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Top Technology News -- ScienceDailyThu, 30 Mar 2017 12:24:02 EDT

Modern alchemy creates luminescent iron molecules Thu, 30 Mar 2017 09:28:06 EDT
Scientists have made the first iron-based molecule capable of emitting light. This could contribute to the development of affordable and environmentally friendly materials for e.g. solar cells, light sources and displays.
Tracking hazardous chemicals from fast-food wrappers in the body Wed, 29 Mar 2017 16:18:31 EDT
Just one month after major research findings showed dangerous PFAS present in more than one-third of fast food packaging tested, researchers have created a new technique to track PFASs in the body.
Organic-inorganic heterostructures with programmable electronic properties Wed, 29 Mar 2017 10:24:54 EDT
Researchers have devised a novel supramolecular strategy to introduce tunable 1D periodic potentials upon self-assembly of ad hoc organic building blocks on graphene, opening the way to the realization of hybrid organic-inorganic multilayer materials with unique electronic and optical properties.
Controlling soft robots using magnetic fields Wed, 29 Mar 2017 10:24:48 EDT
Engineering researchers have made a fundamental advance in controlling so-called soft robots, using magnetic fields to remotely manipulate microparticle chains embedded in soft robotic devices. The researchers have already created several devices that make use of the new technique.
Law of physics explains natural drivers of wealth inequality Tue, 28 Mar 2017 19:06:52 EDT
A engineering professor has proposed an explanation for why the income disparity in America between the rich and poor continues to grow. According to the constructal law of physics, income inequality naturally grows along with the economy.
Sun: Igniting a solar flare in the corona with lower-atmosphere kindling Tue, 28 Mar 2017 14:53:26 EDT
Recent images have revealed the emergence of small-scale magnetic fields in the lower reaches of the corona researchers say may be linked to the onset of a main flare.
How a young-looking lunar volcano hides its true age Tue, 28 Mar 2017 14:53:23 EDT
A young-looking volcanic caldera on the Moon has been interpreted by some as evidence of relatively recent lunar volcanic activity, but new research suggests it's not so young after all.
A seismic mapping milestone Tue, 28 Mar 2017 13:55:08 EDT
Using advanced modeling and simulation, seismic data generated by earthquakes, and one of the world's fastest supercomputers, a team of scientists is creating a detailed 3-D picture of Earth's interior. Currently, the team is focused on imaging the entire globe from the surface to the core-mantle boundary, a depth of 1,800 miles.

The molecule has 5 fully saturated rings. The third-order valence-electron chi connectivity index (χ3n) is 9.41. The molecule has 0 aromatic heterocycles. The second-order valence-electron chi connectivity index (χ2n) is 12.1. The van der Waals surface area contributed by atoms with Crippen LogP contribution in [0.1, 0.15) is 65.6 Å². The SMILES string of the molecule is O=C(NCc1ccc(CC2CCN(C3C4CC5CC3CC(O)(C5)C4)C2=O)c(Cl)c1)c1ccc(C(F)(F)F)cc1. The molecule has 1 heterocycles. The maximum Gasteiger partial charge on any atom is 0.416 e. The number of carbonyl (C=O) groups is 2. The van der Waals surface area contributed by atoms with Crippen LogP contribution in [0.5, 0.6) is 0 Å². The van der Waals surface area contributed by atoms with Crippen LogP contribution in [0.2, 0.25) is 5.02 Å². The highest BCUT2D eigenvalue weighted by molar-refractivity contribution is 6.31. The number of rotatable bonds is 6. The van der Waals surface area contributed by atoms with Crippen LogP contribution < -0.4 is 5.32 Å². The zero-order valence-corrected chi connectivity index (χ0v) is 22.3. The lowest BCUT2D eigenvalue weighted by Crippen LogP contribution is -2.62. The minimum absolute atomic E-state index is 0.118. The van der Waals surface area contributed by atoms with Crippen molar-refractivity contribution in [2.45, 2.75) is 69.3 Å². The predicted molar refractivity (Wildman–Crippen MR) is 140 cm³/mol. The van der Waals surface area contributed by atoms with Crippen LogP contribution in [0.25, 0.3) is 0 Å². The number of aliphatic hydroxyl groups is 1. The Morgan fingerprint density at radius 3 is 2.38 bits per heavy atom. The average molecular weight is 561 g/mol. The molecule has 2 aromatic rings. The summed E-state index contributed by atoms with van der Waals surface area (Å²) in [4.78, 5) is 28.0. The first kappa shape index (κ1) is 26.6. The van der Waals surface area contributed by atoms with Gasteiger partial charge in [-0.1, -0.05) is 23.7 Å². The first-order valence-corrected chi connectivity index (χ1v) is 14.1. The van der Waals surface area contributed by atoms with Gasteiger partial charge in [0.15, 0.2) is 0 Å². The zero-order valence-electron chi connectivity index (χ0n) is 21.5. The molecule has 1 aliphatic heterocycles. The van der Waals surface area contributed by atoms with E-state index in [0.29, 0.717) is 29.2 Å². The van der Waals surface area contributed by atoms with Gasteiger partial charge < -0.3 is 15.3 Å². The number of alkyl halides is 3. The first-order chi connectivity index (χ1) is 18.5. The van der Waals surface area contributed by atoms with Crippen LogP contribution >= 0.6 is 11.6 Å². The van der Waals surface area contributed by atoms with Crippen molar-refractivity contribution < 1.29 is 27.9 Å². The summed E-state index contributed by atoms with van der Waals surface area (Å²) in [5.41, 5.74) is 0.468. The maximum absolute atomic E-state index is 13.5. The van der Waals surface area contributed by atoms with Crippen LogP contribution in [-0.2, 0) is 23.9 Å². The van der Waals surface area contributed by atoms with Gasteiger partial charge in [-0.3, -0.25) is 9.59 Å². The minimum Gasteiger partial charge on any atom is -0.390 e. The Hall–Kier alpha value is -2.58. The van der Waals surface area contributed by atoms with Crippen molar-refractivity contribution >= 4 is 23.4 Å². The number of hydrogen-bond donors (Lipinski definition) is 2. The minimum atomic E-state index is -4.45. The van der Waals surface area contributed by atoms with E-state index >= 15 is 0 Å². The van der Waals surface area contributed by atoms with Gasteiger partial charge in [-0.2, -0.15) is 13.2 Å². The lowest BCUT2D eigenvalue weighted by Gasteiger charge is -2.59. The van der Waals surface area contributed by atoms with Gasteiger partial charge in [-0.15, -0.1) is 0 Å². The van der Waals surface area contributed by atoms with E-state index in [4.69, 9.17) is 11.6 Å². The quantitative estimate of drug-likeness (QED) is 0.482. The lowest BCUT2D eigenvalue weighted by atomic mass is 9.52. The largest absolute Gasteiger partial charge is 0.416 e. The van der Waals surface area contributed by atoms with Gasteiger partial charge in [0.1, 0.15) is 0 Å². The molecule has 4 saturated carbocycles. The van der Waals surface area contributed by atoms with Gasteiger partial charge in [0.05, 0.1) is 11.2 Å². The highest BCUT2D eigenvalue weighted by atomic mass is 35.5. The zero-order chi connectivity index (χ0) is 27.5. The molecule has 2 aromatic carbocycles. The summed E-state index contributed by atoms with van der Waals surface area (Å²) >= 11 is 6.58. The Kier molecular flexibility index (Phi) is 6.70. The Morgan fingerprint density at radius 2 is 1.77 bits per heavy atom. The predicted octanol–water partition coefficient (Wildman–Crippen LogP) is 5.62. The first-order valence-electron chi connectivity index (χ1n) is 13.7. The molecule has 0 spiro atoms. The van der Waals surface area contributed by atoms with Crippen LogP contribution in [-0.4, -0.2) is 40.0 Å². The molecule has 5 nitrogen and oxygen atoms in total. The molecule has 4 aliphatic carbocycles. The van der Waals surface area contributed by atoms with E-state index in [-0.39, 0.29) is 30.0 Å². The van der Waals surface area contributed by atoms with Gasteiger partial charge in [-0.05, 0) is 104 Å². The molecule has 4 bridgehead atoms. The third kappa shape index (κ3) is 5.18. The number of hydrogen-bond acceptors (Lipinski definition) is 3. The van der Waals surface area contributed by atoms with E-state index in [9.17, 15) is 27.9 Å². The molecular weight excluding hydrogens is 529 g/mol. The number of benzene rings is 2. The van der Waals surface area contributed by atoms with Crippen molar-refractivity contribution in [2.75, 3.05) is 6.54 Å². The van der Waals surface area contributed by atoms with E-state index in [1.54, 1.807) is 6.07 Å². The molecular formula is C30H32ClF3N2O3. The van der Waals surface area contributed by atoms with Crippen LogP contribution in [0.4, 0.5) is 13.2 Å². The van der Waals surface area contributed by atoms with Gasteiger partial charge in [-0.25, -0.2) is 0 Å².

Discovery of a new regulatory protein provides new tool for stem cell engineering Tue, 28 Mar 2017 13:22:31 EDT
Bioengineers have discovered a protein that regulates the switch of embryonic stem cells from the least developed 'naďve' state to the more developed 'primed' state. This discovery sheds light on stem cell development at a molecular level.
Watching the passage of knotted DNA slip through nanopores Tue, 28 Mar 2017 13:22:04 EDT
How can long DNA filaments, which have convoluted and highly knotted structure, manage to pass through the tiny pores of biological systems? Scientists used computer simulations to investigate the options available to the genetic material in such situations.
Desktop scanners can be hijacked to perpetrate cyberattacks Tue, 28 Mar 2017 13:21:55 EDT
The researchers conducted several demonstrations to transmit a message into computers connected to a flatbed scanner. Using direct laser light sources up to a half-mile (900 meters) away, as well as on a drone outside their office building, the researchers successfully sent a message to trigger malware through the scanner.
Toward glow-in-the-dark tumors: New fluorescent probe could light up cancer Tue, 28 Mar 2017 13:21:46 EDT
A fluorescent probe lights up the enzyme beta-galactosidase in a cell culture. The glowing probe-enzyme combination could make tumors fluoresce, allowing surgeons to cut away cancer while leaving healthy tissue intact.
Understanding predictability, randomness by digging in the dirt Tue, 28 Mar 2017 12:08:33 EDT
When tilling soil, the blade of the tool cuts through dirt, loosening it in preparation for seeding. The dirt granules are pushed aside in a way that looks random -- but might not be. Now, researchers have found a way to distinguish whether such a process is truly random, or is actually deterministic -- which can lead to deeper understanding and the ability to control the process.
Heated pavement technology tested at Des moines International Airport Tue, 28 Mar 2017 12:08:31 EDT
Engineers are testing heated pavement technologies at the Des Moines International Airport. They've installed two test slabs of electrically conductive concrete. And the pavement has effectively cleared ice and snow.
Physics can predict wealth inequality Tue, 28 Mar 2017 12:06:13 EDT
The 2016 election year highlighted the growing problem of wealth inequality and finding ways to help the people who are falling behind. This human urge of compassion isn’t new, but the big question that remains to be addressed is why inequality is so difficult to erase.
Parents who play Pokémon GO with kids: 'It wasn't really about the Pokémon' Tue, 28 Mar 2017 12:02:32 EDT